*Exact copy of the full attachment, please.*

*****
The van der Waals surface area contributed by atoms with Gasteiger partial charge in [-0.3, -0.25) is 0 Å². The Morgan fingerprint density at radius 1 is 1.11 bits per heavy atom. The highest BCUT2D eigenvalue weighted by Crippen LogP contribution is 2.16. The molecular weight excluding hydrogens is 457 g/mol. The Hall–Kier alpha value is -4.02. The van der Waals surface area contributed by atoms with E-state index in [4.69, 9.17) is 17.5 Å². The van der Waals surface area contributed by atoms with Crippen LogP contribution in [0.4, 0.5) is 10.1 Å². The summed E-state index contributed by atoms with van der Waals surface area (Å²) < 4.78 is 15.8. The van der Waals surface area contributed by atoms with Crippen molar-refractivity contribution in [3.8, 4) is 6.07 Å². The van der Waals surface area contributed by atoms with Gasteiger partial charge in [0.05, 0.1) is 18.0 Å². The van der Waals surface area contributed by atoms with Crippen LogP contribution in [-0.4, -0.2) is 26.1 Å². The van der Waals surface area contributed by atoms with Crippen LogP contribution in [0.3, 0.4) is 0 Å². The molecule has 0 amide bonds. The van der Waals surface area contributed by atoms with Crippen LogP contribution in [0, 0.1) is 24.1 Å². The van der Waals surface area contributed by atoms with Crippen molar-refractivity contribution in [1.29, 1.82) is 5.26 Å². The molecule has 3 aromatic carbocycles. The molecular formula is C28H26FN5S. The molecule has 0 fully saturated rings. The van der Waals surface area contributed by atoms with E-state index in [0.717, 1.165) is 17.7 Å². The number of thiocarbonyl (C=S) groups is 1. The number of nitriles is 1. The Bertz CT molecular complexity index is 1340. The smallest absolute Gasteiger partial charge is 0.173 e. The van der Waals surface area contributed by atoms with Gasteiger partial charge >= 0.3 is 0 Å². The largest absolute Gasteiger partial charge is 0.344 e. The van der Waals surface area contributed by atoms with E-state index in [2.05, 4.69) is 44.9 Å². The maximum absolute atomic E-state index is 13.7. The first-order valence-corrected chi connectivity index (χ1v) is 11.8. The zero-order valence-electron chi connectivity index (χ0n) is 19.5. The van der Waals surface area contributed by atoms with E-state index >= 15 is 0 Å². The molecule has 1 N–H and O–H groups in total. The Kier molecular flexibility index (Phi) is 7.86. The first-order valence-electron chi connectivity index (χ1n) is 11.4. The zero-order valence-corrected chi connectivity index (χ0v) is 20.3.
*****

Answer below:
The van der Waals surface area contributed by atoms with Gasteiger partial charge in [-0.3, -0.25) is 0 Å². The Morgan fingerprint density at radius 1 is 1.11 bits per heavy atom. The highest BCUT2D eigenvalue weighted by Crippen LogP contribution is 2.16. The molecular weight excluding hydrogens is 457 g/mol. The Hall–Kier alpha value is -4.02. The van der Waals surface area contributed by atoms with E-state index in [4.69, 9.17) is 17.5 Å². The van der Waals surface area contributed by atoms with Crippen LogP contribution in [0.4, 0.5) is 10.1 Å². The summed E-state index contributed by atoms with van der Waals surface area (Å²) < 4.78 is 15.8. The van der Waals surface area contributed by atoms with Crippen molar-refractivity contribution in [3.8, 4) is 6.07 Å². The van der Waals surface area contributed by atoms with Gasteiger partial charge in [0.05, 0.1) is 18.0 Å². The van der Waals surface area contributed by atoms with Crippen LogP contribution in [-0.4, -0.2) is 26.1 Å². The van der Waals surface area contributed by atoms with Crippen LogP contribution in [0.3, 0.4) is 0 Å². The molecule has 0 amide bonds. The van der Waals surface area contributed by atoms with Crippen LogP contribution in [0, 0.1) is 24.1 Å². The van der Waals surface area contributed by atoms with Crippen molar-refractivity contribution in [1.29, 1.82) is 5.26 Å². The molecule has 3 aromatic carbocycles. The molecular formula is C28H26FN5S. The molecule has 0 fully saturated rings. The van der Waals surface area contributed by atoms with E-state index in [0.717, 1.165) is 17.7 Å². The number of thiocarbonyl (C=S) groups is 1. The number of nitriles is 1. The Bertz CT molecular complexity index is 1340. The smallest absolute Gasteiger partial charge is 0.173 e. The van der Waals surface area contributed by atoms with Gasteiger partial charge >= 0.3 is 0 Å². The largest absolute Gasteiger partial charge is 0.344 e. The van der Waals surface area contributed by atoms with E-state index in [2.05, 4.69) is 44.9 Å². The maximum absolute atomic E-state index is 13.7. The first-order valence-corrected chi connectivity index (χ1v) is 11.8. The zero-order valence-electron chi connectivity index (χ0n) is 19.5. The van der Waals surface area contributed by atoms with E-state index >= 15 is 0 Å². The molecule has 1 N–H and O–H groups in total. The Kier molecular flexibility index (Phi) is 7.86. The first-order valence-electron chi connectivity index (χ1n) is 11.4. The zero-order valence-corrected chi connectivity index (χ0v) is 20.3.